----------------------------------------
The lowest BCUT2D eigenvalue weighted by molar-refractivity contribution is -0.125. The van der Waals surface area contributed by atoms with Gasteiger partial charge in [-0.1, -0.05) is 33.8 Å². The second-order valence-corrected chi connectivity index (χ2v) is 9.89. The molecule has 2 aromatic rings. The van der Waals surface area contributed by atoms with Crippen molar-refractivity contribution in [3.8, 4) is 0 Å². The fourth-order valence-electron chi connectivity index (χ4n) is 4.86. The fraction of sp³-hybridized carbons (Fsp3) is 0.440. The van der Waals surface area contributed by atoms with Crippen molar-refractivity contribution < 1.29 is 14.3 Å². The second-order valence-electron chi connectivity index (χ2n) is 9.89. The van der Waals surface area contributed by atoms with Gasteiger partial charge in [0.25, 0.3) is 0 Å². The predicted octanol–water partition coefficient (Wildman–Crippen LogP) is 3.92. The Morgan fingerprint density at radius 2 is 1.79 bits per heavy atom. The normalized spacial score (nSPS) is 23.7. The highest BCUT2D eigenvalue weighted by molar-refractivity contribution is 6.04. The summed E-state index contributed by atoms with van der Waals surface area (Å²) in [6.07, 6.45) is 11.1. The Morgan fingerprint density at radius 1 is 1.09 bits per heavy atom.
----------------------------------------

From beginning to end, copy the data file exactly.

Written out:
The lowest BCUT2D eigenvalue weighted by molar-refractivity contribution is -0.125. The van der Waals surface area contributed by atoms with Gasteiger partial charge in [-0.1, -0.05) is 33.8 Å². The second-order valence-corrected chi connectivity index (χ2v) is 9.89. The molecule has 2 aromatic rings. The van der Waals surface area contributed by atoms with Crippen molar-refractivity contribution in [3.8, 4) is 0 Å². The fourth-order valence-electron chi connectivity index (χ4n) is 4.86. The fraction of sp³-hybridized carbons (Fsp3) is 0.440. The van der Waals surface area contributed by atoms with Crippen molar-refractivity contribution < 1.29 is 14.3 Å². The second-order valence-electron chi connectivity index (χ2n) is 9.89. The van der Waals surface area contributed by atoms with Gasteiger partial charge in [0.25, 0.3) is 0 Å². The predicted octanol–water partition coefficient (Wildman–Crippen LogP) is 3.92. The Morgan fingerprint density at radius 2 is 1.79 bits per heavy atom. The normalized spacial score (nSPS) is 23.7. The highest BCUT2D eigenvalue weighted by molar-refractivity contribution is 6.04. The summed E-state index contributed by atoms with van der Waals surface area (Å²) in [6.07, 6.45) is 11.1. The Morgan fingerprint density at radius 1 is 1.09 bits per heavy atom.